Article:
Seminar on the Impression of Cigarette Tax Coverage in Pakistan held

The Social Policy and Development Center (SPDC), in cooperation with the Society for the Protection of the Rights of the Child (SPARC), organized a seminar here at the local hotel on the subject of “Implications of cigarette tax policy in Pakistan”.

ISLAMABAD, (UrduPoint / Pakistan Point News – August 5, 2021): The Center for Social Policy and Development (SPDC), in collaboration with the Society for the Protection of the Rights of the Child (SPARC), organized a seminar on the “Impact of the Cigarette Tax”. Politics in Pakistan “here at the local hotel.

The purpose of the seminar was to share the results of the SPDC’s recent research on tobacco taxation and to discuss the impact of tax policies on cigarette consumption, government revenues and health outcomes.

Speakers stressed that increasing the Fed rate would help the government meet its commitment to reducing tobacco use and tobacco-related morbidity, mortality and related economic costs. Such an increase would also advance Pakistan’s commitments as a signatory to the WHO Framework Convention on Tobacco Control (FCTC) and generate much-needed revenue to reduce the budget deficit. In addition to tax measures, the monitoring mechanisms and the enforcement of relevant laws should also be improved, including a track-and-trace system, as announced by the finance minister in his budget speech for 2021-22.

As the main guest, Minister of State for Parliamentary Affairs Ali Muhammad Khan spoke about the government’s initiatives on tobacco control measures in the country. He said the government will take all necessary measures to ensure the implementation of all relevant cigarette tax increase laws in order to increase their revenues and reduce healthcare costs. Health is already the neglected sector in Pakistan. The generation of income, the reallocation of resources and the reformulation of the health strategy aimed at helping the disadvantaged groups more and improving the general health structure were the desired needs of the time. Better health policies with an emphasis on the implication side can greatly improve the standard of living of the unfortunate. He also confirmed that the government will overcome all challenges facing the major tobacco industry to protect Pakistani children from the effects of tobacco use.

Chief, Sales Tax & Federal Excise Policy, Federal Board of Revenue Girghari Mai Maghwar said the large fiscal imbalances in Pakistan require greater tax revenues. The tobacco tax can make a positive contribution to government revenues. FBR played a key role in the abolition of the third tier, which met the WHO requirements agreed by Pakistan. He added that FBR’s focus is not only on generating income, but also on reducing tobacco use, and any government policy in this regard is greatly appreciated.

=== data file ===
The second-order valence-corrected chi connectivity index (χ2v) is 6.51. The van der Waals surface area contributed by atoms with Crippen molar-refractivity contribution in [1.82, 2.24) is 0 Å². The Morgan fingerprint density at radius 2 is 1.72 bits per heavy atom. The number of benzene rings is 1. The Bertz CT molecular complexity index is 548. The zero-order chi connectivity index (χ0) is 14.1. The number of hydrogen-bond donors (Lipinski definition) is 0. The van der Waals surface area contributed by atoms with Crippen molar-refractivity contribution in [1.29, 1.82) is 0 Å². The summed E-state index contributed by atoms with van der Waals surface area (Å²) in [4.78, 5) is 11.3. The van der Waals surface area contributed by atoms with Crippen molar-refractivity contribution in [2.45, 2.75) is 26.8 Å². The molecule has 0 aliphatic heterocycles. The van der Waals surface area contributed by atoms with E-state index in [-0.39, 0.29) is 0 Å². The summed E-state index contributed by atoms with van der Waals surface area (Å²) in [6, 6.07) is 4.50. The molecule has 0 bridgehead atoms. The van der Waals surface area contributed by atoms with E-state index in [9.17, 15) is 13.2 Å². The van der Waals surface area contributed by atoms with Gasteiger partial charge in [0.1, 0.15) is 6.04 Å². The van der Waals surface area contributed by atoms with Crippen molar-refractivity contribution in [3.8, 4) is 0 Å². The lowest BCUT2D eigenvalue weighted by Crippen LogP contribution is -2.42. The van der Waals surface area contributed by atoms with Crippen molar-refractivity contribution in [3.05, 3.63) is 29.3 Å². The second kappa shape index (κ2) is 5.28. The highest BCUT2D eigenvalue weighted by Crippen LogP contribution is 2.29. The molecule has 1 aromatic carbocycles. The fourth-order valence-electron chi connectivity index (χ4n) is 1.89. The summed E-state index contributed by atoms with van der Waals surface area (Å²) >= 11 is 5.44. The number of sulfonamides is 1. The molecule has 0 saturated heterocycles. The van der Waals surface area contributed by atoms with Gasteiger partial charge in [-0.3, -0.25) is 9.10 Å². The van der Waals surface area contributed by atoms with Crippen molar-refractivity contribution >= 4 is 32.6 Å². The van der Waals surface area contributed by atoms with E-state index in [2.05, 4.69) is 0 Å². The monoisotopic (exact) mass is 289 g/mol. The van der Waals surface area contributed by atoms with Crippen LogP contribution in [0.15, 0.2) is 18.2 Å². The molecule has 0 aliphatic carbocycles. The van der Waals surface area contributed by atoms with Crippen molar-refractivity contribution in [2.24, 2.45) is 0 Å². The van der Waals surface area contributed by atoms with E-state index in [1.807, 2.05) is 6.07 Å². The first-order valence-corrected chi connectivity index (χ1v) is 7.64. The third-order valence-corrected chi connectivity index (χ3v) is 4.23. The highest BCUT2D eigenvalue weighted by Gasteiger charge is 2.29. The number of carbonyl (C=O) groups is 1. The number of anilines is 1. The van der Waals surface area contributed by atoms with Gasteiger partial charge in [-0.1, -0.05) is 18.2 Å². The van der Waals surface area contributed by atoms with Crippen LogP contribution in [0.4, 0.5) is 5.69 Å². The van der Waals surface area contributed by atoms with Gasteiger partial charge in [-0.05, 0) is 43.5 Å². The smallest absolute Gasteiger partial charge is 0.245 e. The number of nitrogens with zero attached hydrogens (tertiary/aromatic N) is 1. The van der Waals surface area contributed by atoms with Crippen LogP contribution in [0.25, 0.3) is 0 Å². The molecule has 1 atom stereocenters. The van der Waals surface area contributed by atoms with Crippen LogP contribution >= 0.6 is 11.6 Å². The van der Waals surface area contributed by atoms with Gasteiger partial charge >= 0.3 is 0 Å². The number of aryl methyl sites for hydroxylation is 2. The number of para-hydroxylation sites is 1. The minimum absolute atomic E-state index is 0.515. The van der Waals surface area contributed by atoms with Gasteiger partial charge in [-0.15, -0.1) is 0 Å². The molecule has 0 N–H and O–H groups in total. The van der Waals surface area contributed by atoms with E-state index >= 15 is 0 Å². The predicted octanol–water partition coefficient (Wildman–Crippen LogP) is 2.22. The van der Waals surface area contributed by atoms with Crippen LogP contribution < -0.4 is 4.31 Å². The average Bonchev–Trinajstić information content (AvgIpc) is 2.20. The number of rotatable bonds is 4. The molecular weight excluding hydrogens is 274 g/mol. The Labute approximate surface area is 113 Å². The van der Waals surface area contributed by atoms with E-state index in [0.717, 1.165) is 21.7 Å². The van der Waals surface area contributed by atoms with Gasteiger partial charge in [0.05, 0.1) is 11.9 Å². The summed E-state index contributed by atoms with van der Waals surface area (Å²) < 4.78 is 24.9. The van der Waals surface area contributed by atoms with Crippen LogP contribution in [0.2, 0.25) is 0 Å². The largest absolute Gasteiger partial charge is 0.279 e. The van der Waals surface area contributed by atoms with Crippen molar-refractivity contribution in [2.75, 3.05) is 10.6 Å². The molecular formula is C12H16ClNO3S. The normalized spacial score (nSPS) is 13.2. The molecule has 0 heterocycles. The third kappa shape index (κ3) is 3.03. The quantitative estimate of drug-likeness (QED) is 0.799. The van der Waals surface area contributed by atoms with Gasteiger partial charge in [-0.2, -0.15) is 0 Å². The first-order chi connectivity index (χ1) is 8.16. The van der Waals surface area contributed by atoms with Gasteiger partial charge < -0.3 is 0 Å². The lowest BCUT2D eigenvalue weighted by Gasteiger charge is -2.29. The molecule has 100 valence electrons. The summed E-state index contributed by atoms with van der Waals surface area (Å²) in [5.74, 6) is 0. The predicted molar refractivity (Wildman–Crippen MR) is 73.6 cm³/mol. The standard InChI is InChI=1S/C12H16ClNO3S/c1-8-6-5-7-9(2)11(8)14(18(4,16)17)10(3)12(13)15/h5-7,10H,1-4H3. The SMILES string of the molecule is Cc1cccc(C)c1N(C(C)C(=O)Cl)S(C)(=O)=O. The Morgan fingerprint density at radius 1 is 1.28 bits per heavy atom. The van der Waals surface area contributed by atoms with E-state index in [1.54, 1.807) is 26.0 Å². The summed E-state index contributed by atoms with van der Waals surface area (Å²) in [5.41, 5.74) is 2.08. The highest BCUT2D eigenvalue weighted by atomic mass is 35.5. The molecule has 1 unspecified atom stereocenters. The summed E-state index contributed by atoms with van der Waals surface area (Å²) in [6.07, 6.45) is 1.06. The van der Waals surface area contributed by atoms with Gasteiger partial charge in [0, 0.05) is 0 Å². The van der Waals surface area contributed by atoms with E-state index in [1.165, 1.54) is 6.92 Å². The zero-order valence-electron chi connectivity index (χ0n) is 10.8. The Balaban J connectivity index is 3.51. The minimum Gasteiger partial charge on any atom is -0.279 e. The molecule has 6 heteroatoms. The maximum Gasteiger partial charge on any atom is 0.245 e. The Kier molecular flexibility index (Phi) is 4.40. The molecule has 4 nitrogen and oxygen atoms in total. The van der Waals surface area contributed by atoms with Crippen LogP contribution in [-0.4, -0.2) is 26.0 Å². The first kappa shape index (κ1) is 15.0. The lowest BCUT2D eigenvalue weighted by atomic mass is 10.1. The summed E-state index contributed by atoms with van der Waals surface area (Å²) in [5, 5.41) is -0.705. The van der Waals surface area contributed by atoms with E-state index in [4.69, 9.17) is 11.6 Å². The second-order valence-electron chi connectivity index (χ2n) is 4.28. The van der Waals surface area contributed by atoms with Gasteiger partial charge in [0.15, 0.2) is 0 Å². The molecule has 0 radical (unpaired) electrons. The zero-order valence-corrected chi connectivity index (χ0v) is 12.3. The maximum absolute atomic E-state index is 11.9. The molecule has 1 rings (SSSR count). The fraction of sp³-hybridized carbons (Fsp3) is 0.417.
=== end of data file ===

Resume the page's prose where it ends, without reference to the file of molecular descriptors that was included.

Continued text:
In his address to the participants, Malik Imran Ahmad, head of the country’s Tobacco Free Children Campaign (CTFK), said that the tobacco industry is having a strong negative impact on our economy. He stressed that it is not only industry that incurs enormous health care costs of 615 billion euros. Because of this expenditure, people have less money available for basic things such as health and education. He mentioned that increasing tobacco taxes is a proven win-win policy to not only reduce tobacco use, as recommended by WHO, but also to generate more income. Unfortunately, there has been no net tobacco tax hike for the past 4 years, which has made the tobacco tax in Pakistan one of the weakest in the world, making it inexpensive and affordable for the youth. He called on the government to adopt a comprehensive national tobacco control policy.

SPDC chief economist Muhammad Sabir stated that federal excise tax (FED) rates on cigarettes are very low in Pakistan. The average consumption tax share is only 45.4 percent of the retail price and is thus well below the widely accepted guideline value of 70 percent. He added that FED rates on cigarettes have not changed in the past two years and no increase has been introduced in the current 2021 Finance Act. As a result, cigarettes have become cheaper and more affordable. He went on to say that the policy of “inaction” would have a profound negative impact on tax revenues and health outcomes. Presenting the results of the SPDC research, he stated that no change to the FED would result in 270,000 more smokers and 95,000 more adult smoking-related deaths in Pakistan for 2021-22, while revenues would increase slightly due to increased consumption. On the other hand, a 30% increase in the FED proposed by SPDC would result in additional income of 30 billion rupees, 220,000 fewer smokers and 77,000 lives saved.

SPARC board member Khalida Ahmed highlighted the role of civil society in tobacco control, saying the biggest role that tobacco control activists play is the acceptance of tobacco use as a human rights issue. Through tireless advocacy, civil society has raised awareness that tobacco use is not just a health problem. It has serious implications for poverty and economic stability, child development, child rearing, and child labor in many cases; it also becomes a child protection issue.